Playwrights are calling out racism in theater. Their art lights a path to justice
For the last 10 weeks, while teaching a spring quarter seminar at UCLA, I’ve been living in a more enlightened America. An America in which the politics of race and representation is rigorously interrogated. An America in which ideology isn’t allowed to triumph over human complexity and messiness. An America in which history is understood as an act of collective storytelling, subject to revision as the collective opens up to include voices previously negated.
I took refuge in this America as a pandemic, which has exposed longstanding racial disparities and injustices, upended our reality. This world that I was sojourning in was ruled by a diverse group of contemporary American playwrights who were the subject of my graduate theater course. I’m sorry to leave this exalted realm, but as Black Lives Matter uprisings are challenging the old prejudicial order, I feel better equipped for the struggle that lies ahead.
Prominent playwrights of color have joined a letter of protest entitled “We See You, White American Theater,” written to call out systemic racism in the profession. The complaints are hard-hitting. The brutal death of George Floyd, coming after so many other agonizing police killings, has revealed silence, appeasement and making nice to be a losing strategy. Much in the letter is necessary and overdue, and I hope institutions will commit to programmatic change instead of just paying the usual lip service.
Los Angeles artistic directors could begin by producing more of the work of a talented generation of dramatists that has been fearlessly rewriting the rules. Why haven’t we seen Jackie Sibblies Drury’s Pulitzer Prize-winning “Fairview” yet in our city? Why is there still such reluctance to present other groundbreaking plays by women, writers of color and LGBTQ authors at our large nonprofit theaters? It is the art of these playwrights, after all, that has the potential to rescue an angry, divided, sputtering nation.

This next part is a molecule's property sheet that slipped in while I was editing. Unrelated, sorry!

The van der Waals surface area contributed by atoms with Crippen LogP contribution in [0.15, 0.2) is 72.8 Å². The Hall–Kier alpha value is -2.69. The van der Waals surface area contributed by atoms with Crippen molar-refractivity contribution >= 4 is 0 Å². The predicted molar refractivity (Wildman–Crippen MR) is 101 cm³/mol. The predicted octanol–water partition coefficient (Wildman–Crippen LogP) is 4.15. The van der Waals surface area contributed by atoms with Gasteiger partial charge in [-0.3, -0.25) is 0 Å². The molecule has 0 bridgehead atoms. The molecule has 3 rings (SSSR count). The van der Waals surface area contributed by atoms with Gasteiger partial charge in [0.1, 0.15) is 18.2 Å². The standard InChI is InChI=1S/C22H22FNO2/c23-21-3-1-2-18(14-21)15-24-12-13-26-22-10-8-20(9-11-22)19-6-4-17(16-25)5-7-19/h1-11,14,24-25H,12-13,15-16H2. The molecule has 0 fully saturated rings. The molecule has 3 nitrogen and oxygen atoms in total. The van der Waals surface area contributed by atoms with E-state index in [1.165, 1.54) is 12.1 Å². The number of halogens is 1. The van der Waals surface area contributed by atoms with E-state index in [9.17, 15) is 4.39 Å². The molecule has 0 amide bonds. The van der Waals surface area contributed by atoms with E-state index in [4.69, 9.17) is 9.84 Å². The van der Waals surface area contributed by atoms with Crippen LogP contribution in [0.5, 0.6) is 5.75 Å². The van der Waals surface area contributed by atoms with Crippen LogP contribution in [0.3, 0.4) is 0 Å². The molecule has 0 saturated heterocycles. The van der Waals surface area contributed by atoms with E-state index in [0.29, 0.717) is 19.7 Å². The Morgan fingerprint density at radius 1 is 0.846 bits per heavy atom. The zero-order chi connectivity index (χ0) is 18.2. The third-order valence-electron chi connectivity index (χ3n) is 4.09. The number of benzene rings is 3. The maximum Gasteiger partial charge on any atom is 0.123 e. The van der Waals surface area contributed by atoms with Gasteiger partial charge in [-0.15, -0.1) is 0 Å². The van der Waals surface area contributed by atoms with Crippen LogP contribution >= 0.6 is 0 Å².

The UCLA course, a version of the one I’ve been teaching at the California Institute of the Arts, was inspired by the renaissance in American drama that has been underway in the last decade. Straight white men, long the dominant force in the theatrical repertoire, played a decidedly lesser role. The reason has nothing to do with reverse discrimination. It’s a mathematical problem: The talent pool of dramatists is so rich, and with only so many weeks, decisions have to be made.
Young Jean Lee started us off with “Straight White Men” and “The Shipment.” From there we moved to work by Annie Baker (“Circle Mirror Transformation” and “The Flick”), Branden Jacobs-Jenkins (“Appropriate” and “An Octoroon”), Quiara Alegría Hudes (“Elliot, A Soldier’s Fugue” and “Water by the Spoonful”), Julia Cho (“Aubergine” and “Office Hour”), Drury (“Fairview”) and Jeremy O. Harris (“Slave Play”).
Amy Herzog’s “Mary Jane” and Martyna Majok’s “Cost of Living” were discussed together in the context of disability, caregiving and America’s class system. Lucas Hnath’s “A Doll’s House, Part 2” shared the bill with Ayad Akhtar’s “Disgraced” in a class examining new directions in debate drama. The course concluded with Heidi Schreck’s “What the Constitution Means to Me,” a play in which the trauma and the resilience of the American democratic experiment — recurring themes in our seminar — emerge in shattering personal testimony.
Don’t let the coronavirus outbreak obscure the lessons of theater, the connection to great thinkers, the inspiration that comes from the art of creation.
Our critical focus throughout the course was on the contested subject of identity. Attention was paid to race, gender, sexual orientation and economic caste, but the plays refused to settle into schematic categories. A larger question consumed our discussions: What does it mean to be American at this fractious moment in our history?
The mode of the class was exploratory. One of the reasons I like teaching this seminar, which has a shifting cast of writers, is that it allows me to spend time with plays that remunerate repeat encounters. In my role as a newspaper critic, I’m called upon to pronounce instantaneous verdicts. But dramatic literature at its best is an invitation to collectively engage, to pose questions not only of the work but of the minds examining it.
Our footing wasn’t primarily political. We analyzed the composition of dramatic works, probing those points where style and content are indistinguishable, for it’s here where a playwright’s distinctiveness can best be glimpsed. The act of close reading, however, doesn’t take place in a vacuum. Our experiences, sensitivities, blind spots and passions are inevitably brought to bear in that mediation between text and social world we call interpretation.
Patti LuPone, Lynn Nottage, Tarell Alvin McCraney, Young Jean Lee, Joe Mantello and others answer the question: How should theater be different?